anomie

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an·o·mie

(an'ō-mē),
1. Lawlessness; absence or weakening of social norms or values, with corresponding erosion of social cohesion.
2. In psychiatry, absence or weakening of individual norms or values; characterized by anxiety, isolation, and personal disorientation.
[Fr., fr. G. anomia, lawlessness]

anomie

[an′əmē]
a state of apathy, alienation, anxiety, personal disorientation, and distress resulting from the loss of social norms and goals previously valued. Also spelled anomy.

anomie

Neurology
Nominal aphasia, anomic aphasia.
 
Psychiatry
Alienation.
 
Social medicine
Lawlessness; bereft of societal control or unresponsiveness to social norms; e.g., sociopathy.

an·o·mie

(an'ŏ-mē)
Social instability as a result of a loss of accepted standards and values.
[Fr., fr. G. anomia, lawlessness]

anomie

Lack of moral principle, whether in an individual or in a society.

anomie (aˑ·n·mē),

n a sociological phenomenon in which individuals display profound lack of expected social behaviors, often seen when people are uprooted from their places of origin.
References in periodicals archive ?
Guests are hesitating to commit themselves to the idea that crisis situations (value crisis, anomy as a consequence of globalization, socio-economic transition or economic crisis) can be solved by reinforcing national identity formation based on historical identity and understanding one's historical past.
Succinctly, the last balance between both concepts (state and market) giving place to the above anomy is that State should restrict human greed for material values inasmuch these values transgress and disqualify the upper intangible values hierarchy, but at the same time state must also protect and defend human greed when it is not transgressing any value in the above sense; and this makes a subtle difference which up to-day leaves the above anomy still open and debatable.
Wole Soyinka, Season of Anomy (Lon: Rex Collins, 1973), p.
Indeed, Soyinka, like the hero of Season of Anomy, belongs to a generation "born into one long crisis.
On the contrary, it seemed that a form of rural anomy had prevailed in all periods since the Conquest.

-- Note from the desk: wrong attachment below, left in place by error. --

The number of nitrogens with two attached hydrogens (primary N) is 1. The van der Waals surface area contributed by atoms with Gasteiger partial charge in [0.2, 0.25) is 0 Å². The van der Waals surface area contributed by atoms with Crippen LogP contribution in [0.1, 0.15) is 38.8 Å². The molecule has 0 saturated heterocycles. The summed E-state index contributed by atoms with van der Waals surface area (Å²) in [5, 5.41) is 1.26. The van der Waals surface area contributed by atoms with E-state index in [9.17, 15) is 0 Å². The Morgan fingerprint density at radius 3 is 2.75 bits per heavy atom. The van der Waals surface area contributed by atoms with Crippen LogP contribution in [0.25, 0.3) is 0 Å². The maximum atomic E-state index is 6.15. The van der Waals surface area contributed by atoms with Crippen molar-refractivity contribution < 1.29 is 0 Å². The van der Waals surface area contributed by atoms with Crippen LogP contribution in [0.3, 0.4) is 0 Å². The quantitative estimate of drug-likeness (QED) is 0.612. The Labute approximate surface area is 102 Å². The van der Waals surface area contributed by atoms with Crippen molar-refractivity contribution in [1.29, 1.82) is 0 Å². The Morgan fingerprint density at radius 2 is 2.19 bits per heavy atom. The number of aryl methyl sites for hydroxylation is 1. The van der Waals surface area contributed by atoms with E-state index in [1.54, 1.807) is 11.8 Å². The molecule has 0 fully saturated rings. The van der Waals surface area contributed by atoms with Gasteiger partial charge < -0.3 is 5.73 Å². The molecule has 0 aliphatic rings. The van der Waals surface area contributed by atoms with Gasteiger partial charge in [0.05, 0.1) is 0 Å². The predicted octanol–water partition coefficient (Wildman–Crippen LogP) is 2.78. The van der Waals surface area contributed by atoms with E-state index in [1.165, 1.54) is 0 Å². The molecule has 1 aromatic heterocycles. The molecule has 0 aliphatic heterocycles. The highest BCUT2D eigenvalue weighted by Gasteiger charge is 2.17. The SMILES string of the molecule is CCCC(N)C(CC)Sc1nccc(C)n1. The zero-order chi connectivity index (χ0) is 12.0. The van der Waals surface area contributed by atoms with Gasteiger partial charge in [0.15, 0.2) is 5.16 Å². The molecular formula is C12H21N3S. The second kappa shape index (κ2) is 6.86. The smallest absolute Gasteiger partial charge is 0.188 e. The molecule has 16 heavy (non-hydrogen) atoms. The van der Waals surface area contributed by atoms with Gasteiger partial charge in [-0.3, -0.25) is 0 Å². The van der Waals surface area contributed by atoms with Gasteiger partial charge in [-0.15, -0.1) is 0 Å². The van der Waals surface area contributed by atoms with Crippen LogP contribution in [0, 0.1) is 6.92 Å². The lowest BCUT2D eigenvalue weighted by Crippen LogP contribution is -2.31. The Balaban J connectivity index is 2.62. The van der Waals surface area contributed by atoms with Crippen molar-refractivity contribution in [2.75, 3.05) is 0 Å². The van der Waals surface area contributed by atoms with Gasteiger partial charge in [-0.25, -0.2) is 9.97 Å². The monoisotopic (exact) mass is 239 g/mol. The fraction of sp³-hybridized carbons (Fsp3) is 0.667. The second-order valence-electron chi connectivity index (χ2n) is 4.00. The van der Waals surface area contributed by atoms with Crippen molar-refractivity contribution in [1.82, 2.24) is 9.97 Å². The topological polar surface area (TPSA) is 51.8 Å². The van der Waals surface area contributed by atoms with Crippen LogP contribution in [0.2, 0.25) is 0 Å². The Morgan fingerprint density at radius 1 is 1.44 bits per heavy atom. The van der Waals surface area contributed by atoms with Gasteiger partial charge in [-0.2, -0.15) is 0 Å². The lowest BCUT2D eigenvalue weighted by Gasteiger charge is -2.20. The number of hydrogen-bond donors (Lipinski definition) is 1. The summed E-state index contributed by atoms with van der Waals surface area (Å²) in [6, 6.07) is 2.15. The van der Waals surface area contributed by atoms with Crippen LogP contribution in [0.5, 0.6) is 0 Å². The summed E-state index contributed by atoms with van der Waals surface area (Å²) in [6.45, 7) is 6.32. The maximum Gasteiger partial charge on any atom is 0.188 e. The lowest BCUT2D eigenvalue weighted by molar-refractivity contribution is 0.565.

Soyinka's novels are The Interpreters (1965), in which a group of young intellectuals function as artists in their talks with one another as they try to place themselves in the context of the world about them, and Season of Anomy, which appeared in 1973.
Maja-Pearce, oddly, does not take issue with Soyinka's bland allegorical conceptualization of Iriyise as "life-force" in Season of Anomy (1973), though, arguably, this is as artistically crude, in its way, as the other fantasy-ridden reductions of women in some of the lesser novels that he discusses.
Feelings of alienation were assessed with the Anomy Scale (McClosky & Schaar, 1965), consisting of 9 agree-disagree items.
The Interpreters (1965) and The Season of Anomy (1974) are novels.
Discusses Soyinka's concept of 'The Fourth Stage', relates it, briefly, to some of his plays where it is, Cormer argues, often linked with death; draws attention to resurrection (Lazarus, for example) and regeneration (Orpheus myth) elements in the novels--where life is important; contrasts the manner in which myth is used in Anomy with the emphasis on interpretation in the earlier novel; points out that Anomy is a playwright's novel 'in which the visual sense is deliberately provoked into supplying important messages'; relates Sekoni to Sango and examines the experience of Lazarus in the context of Christian and Yoruba ideas about death and continuity; examines the significance of the painting of the Pantheon and the complex associations established through it.
In his novels, poetry and drama, Soyinka consistently castigated the incompetence and insensitivity of many influential groups in society, including politicians (Kongi's Harvest, 1965), professionals (The Interpreters [1965]; Season of Anomy, [1973]; The Lion and the Jewel, [1959, 1962]) and the religious hierarchy (The Trials of Brother Jero [1964]; Jero'sMetamorphosis [1963, 1964]).
The general anomy makes himself to build his own universe (the family), which excludes all critics.